How to Cope with Losing Your Pet

How to Cope with Losing Your Pet

Losing a beloved pet who has been an integral part of your life can be heartbreaking. It's normal to experience grief and sadness as you grapple with the pain of losing a pet, and it will take time for these feelings to pass.

How Long Does the Grief of Losing a Pet Last?

While there isn't a specific period for how long the grieving process may last, common stages include shock, denial, guilt, anger, depression, and eventually acceptance.

8 Steps for Coping With Losing Your Pet

  • Acknowledge your feelings - it's ok to cry if that's what feels right at the moment. Don't try and deny or escape your emotions; instead, allow yourself the space to fully experience them without judgment. It's important to process your grief.
  • Spend time with friends and family - talking about your feelings with those closest to you can be therapeutic. Sharing memories of your pet can also be a powerful way to keep their hound spirit alive.
  • Create a tribute - write down everything you loved or cherished most about your pet, or create an album with photos and stories that remind you of them.
  • Exercise - physical activity is known to help boost mood and energy levels, so take a walk, hit the gym, or spend some time outdoors doing something active that takes your mind off your grief.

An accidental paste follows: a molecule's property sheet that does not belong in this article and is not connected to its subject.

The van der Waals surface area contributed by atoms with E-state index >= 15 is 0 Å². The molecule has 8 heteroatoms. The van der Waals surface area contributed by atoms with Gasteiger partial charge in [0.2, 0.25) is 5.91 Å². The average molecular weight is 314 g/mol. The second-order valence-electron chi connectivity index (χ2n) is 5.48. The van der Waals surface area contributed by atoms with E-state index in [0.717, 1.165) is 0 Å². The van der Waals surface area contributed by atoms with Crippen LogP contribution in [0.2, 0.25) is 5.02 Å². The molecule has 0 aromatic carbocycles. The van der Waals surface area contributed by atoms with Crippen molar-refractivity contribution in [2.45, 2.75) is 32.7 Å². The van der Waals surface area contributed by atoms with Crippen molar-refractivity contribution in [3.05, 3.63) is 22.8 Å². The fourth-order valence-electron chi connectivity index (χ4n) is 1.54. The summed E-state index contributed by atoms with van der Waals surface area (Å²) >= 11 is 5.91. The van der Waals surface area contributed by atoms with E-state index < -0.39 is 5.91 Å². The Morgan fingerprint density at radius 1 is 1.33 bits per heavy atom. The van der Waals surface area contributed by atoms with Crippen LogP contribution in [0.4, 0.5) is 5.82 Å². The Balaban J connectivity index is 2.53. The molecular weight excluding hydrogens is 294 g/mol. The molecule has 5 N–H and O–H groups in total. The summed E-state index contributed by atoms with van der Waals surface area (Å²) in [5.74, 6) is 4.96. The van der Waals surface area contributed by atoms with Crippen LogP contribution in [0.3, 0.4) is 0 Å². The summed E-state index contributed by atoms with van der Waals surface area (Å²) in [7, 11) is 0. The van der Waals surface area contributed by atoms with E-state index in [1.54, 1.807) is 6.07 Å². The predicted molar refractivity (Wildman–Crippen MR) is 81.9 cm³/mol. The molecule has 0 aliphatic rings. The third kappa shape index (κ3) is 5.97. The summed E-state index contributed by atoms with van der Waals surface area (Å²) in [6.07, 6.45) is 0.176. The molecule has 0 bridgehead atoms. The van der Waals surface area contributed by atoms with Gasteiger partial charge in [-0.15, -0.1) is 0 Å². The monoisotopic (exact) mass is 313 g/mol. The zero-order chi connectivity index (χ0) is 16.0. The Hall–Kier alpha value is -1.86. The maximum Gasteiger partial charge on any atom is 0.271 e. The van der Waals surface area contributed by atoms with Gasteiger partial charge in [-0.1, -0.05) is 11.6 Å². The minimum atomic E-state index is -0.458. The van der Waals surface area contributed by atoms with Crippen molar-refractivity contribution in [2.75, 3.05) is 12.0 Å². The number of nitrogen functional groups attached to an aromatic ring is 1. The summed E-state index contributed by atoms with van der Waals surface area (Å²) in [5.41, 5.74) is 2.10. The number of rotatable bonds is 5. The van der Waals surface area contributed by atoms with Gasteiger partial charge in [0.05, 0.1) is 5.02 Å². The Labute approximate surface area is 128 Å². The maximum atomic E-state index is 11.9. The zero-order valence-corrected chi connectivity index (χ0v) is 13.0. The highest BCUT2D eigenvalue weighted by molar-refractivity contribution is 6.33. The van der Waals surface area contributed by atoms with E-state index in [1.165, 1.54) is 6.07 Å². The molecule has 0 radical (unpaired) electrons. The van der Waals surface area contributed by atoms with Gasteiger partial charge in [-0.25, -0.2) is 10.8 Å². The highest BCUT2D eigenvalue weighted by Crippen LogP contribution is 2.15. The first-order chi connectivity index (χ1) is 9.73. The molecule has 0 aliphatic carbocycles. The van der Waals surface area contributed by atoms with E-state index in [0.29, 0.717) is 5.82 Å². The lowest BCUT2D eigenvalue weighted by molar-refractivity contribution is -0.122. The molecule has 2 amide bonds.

• Remembering other furry friends who have passed - join online forums where people share fond memories of their pets and connect with others in similar situations. Knowing that others feel the same way you do, is immensely comforting.
  • Helping Children - children may grieve differently and not fully understand the concept of death, but you can help them by talking to them openly and gently about what has happened. For example, share stories about your pet and encourage your child to express their emotions through art or writing.
  •  Help seniors cope - for seniors in particular, a pet may have been a source of companionship and comfort for many years; ensure they are supported through this difficult time with plenty of kindness and patience.
  • Think before getting another pet - when the initial grief passes, you may be keen to replace that feeling of connection with another furry friend. And that's understandable, seeing as dogs and humans have had a strong friendship virtually since the dawn of time. However, rushing into getting another dog too soon after losing a pet may interfere with your grief process and put unrealistic pressure on the new dog to be a replacement for your faithful hound. Remember, every pet is unique in behavior and temperament, even if they are the same breed or come from the same family. While new pets require dog training, sadly, this doesn't guarantee they will be a carbon-copy replacement for your loveable hound.

The Final Bow-Wow

Understanding and processing your emotions after losing a pet will allow you to eventually move through this difficult period. Remember that it's ok to grieve and feel sad when a beloved pet dies - they were part of your family, after all. While it's never easy saying goodbye, in time, you will find ways to cherish their memory forever.


Image by Anja from Pixabay